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Ramesses XI
Tomb of - Valley of the Kings (KV4)

About Ramesses XI’s tomb

Tomb KV4 which is the final resting place of king Ramesses XI is said to have been the last tomb built for any pharaoh in the Valley of the Kings at Egypt. The tomb is said to have been used as a workshop by Pinejdjem I who kept here funerary equipments from tombs KV 29, KV 34 and KV 38. During the Coptic period the tomb is said to been used as a place of residence. Later findings show that the tomb was not where the king was actually buried. Pinejdjem too planned to usurp the tomb as his own burial place, but this plan too was abandoned.

The tomb KV 4

Tomb KV4 lies in the west bank of Luxor in the area known as Valley of the Kings and is believed to have been opened since antiquity for tourists and visitors. The first pillared hall and the burial chamber are unfinished and the decorations could only be seen in the first corridor. The major attraction of the tomb was it being the last of the royal tombs in the valley.

The tomb plan

The tomb KV 4 consists of an entranceway and the first corridor that ends into a descending ramp. This is followed by the second and the third corridor that finally lead to a ritual well room that was undug and undecorated. The peculiar feature seen was the rectangular rather than square pillars in the burial chamber, the ceiling inside was vaulted and no barriers were found inside, however pivot holes for door leafs could be seen inside the corridors and chambers. An unusual feature seen in the tomb was a shaft within the burial chamber indicating presence of more chambers further.

Decorations inside the tomb

The tomb KV4 is said to have very little decoration when compared to other royal tombs in the area. The entranceway and the beginning of the first corridor had scenes where Ramesses XI was seen knelling between two goddesses bordered by the sun disk. The corridor entrance too had similar illustration.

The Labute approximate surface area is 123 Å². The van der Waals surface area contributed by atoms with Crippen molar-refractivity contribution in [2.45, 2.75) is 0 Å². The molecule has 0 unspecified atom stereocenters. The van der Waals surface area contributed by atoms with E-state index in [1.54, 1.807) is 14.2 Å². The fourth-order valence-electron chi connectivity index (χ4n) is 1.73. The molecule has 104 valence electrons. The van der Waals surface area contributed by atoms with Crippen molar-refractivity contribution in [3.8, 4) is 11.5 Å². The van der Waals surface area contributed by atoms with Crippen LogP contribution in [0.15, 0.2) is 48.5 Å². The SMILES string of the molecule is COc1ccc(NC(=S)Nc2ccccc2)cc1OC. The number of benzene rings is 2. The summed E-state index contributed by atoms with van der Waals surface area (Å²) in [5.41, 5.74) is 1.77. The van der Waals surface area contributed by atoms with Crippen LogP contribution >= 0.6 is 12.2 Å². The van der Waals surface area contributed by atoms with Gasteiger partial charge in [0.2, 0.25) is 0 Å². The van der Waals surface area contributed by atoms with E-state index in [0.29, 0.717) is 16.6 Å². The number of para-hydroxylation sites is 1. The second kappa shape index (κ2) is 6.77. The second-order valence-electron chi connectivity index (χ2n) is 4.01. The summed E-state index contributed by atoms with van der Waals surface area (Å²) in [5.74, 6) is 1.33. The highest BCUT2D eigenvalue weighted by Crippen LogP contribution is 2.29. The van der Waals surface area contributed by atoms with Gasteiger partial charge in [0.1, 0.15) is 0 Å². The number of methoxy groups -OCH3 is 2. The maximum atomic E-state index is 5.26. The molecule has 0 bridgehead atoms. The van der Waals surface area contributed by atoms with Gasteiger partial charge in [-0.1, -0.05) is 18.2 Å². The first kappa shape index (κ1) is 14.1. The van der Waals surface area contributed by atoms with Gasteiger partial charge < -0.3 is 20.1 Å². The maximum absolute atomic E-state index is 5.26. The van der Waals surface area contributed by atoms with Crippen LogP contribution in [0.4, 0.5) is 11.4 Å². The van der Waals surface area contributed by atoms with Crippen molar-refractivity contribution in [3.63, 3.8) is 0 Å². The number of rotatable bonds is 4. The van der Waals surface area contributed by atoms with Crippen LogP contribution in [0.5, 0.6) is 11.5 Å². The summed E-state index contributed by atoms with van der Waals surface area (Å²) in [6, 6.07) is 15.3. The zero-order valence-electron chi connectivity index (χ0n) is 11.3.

Remains of the tomb

The major artifacts related to Ramesses XI found inside the tomb included three foundation deposits which had his name inscribed on them. Also limestone chips, fragments of gold gesso, faience, cedar wood were found. The workshop run by Pjnejdem led to finding of some intrusive items as well like two large fragments of blue faience vessels and more. A beeswax figure of Ramesses XI seen standing before Goddess Ma’at was also found inside the tomb.

Some more about KV 4

Intrusive burials inside the tomb depicting remains from the 22nd dynasty of wooden coffin and the bones of at least three bodies were also found in the shaft inside the burial chamber. The exact location as to where the king was buried still remains uncertain, but most Egyptologists believe that the place of burial must be somewhere in the Northern part of Egypt.

For full list of Egypt tombs:

Tombs of the Kings (Luxor)
Tombs of the queens (Luxor)
Tombs of the Noblemen at Thebes (Luxor)
Tombs of the Workers of Deir el-Medineh (Luxor)

Tombs of Tell Al Amrna

Tombs of Beni Hassan

Tombs of San Al Hager

Other Egypt tombs:

Tombs of Aswan
Tombs of the Oases
Mastaba tombs of the Old Kingdom (Saqqara, Giza)


Tourists who visit this site also visit the following sites:

Tombs of Egypt
A tomb was to protect the dead and provide the deceased with a dwelling equipped
Valley of the Kings
The Valley of the Kings was the royal cemetery for 62 Pharaohs.
Valley of the nobles
The site has rock cut tombs of Nobles and high officials of ancient Egypt.
Valley of the Queens
a cemetery at the southern part of the vast necropolis of thebes, on the west bank of Luxor.